Michael Oberg - Freiberuflicher EDV-Berater und Software-Entwickler
Frame Version


The configuration file /etc/openldap/slapd.conf contains among other things the following settings:

  • the included schemas,
  • the "log level" set on zero (because LDAP takes over all authentications and access right examinations, even the smallest "log level" lets overflow the log files),
  • the access rights (see below),
  • the "suffix" (in other configuration files usually mentioned as "ldapbase" or simply "base"), that in a myLinux server always must be of the form "dc=<SUBDOMAIN>,dc=<TOPLEVELDOMAIN>", for example "dc=fourier group, dc=de", the distinguished name of the LDAP administrator, the password of the LDAP administrator in plain text (one of the setup scripts extracts this password from the file and stores it for the user manager, which is using it for different actions like the creation of users),
  • the path to the database files,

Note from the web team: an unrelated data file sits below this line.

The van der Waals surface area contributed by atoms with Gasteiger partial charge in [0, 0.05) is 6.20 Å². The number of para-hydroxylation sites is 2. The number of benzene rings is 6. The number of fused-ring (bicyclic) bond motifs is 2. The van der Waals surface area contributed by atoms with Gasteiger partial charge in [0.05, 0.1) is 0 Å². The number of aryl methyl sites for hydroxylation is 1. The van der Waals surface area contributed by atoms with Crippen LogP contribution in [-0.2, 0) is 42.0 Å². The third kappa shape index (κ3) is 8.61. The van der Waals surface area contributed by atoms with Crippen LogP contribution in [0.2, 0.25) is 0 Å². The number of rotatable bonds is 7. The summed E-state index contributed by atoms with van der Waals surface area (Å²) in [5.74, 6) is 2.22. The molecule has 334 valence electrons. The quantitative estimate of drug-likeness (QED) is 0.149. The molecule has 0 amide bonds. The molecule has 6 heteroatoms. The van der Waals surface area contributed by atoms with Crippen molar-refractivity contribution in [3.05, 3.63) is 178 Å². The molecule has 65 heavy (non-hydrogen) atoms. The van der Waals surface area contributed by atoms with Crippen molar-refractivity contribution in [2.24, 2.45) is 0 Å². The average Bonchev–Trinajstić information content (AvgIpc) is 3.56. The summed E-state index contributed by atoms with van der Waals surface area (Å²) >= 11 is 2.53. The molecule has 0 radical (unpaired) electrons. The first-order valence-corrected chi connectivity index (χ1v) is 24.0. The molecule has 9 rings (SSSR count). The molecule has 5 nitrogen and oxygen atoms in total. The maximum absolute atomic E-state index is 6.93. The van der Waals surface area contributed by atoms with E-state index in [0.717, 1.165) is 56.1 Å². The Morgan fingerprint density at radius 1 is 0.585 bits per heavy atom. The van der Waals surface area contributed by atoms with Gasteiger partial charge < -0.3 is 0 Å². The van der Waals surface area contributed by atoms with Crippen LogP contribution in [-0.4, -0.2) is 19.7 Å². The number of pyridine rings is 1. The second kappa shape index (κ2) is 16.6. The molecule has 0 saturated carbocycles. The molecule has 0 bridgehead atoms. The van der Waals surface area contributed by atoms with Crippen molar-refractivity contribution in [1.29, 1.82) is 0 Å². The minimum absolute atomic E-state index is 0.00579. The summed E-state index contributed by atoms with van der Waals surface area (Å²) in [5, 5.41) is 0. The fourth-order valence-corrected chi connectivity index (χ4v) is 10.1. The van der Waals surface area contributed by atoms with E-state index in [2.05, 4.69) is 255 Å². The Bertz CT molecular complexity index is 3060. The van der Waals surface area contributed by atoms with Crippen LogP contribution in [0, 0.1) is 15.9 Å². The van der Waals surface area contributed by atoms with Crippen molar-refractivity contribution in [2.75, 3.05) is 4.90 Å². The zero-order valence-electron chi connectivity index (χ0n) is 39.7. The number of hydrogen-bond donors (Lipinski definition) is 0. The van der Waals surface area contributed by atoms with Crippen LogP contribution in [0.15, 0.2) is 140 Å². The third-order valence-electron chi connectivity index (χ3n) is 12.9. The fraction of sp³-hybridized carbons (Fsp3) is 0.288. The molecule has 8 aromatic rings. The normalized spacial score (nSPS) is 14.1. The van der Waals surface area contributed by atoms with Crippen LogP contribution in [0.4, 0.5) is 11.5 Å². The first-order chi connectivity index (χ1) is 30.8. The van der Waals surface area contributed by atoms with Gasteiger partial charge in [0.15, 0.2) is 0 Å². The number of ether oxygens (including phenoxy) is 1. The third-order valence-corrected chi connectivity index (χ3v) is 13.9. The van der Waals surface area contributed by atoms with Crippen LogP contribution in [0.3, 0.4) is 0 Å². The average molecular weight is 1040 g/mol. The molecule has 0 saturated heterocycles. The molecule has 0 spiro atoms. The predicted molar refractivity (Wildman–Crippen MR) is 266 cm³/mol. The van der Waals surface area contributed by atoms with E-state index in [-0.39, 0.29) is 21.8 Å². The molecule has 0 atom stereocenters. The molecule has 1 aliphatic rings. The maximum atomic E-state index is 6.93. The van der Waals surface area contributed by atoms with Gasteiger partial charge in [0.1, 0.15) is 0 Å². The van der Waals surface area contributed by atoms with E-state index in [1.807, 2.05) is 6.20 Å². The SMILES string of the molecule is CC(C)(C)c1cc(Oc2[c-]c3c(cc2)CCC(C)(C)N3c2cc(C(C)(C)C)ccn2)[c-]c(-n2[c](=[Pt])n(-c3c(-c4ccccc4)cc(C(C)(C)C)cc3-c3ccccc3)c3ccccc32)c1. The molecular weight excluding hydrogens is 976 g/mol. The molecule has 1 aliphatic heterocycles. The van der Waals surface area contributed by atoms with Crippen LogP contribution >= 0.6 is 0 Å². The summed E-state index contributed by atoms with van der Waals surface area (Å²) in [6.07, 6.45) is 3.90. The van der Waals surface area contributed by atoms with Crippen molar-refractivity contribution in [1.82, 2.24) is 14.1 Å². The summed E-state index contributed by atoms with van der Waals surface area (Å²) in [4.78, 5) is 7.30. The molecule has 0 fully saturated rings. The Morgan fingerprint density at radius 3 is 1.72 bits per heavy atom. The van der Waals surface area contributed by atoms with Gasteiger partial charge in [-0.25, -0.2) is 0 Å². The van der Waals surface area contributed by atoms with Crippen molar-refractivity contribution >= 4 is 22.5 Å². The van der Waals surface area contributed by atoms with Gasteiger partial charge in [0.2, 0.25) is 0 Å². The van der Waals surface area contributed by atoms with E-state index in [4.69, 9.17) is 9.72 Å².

• the indices which have to be created for fast access to configuration data of sendmail, the authentication entries of pam_ldap and address data by mail clients such as Outlook, and
  • last the paths to the SSL certificates.

Access rights

The assignment of access rights on the LDAP directory was already described under LDAP in the section "Dedicated Access to LDAP".

Explicit setting up access rights is thereby quite simple ("... by dn=... write"). The problem is, that with enabling write access security gaps may be opened. This could lead to an insecure server, open to breakins.

For example in order to reserve the creation of UNIX users or groups only to the LDAP administrator, the creation of such objects in the directory"contacts" must be forbidden - the only way is to make the reading of attributes typical for these objects (passwords, ID numbers) impossible.

Also certain system-critical attributes may not be changed within user and group objects (ID numbers, passwords, group and user name).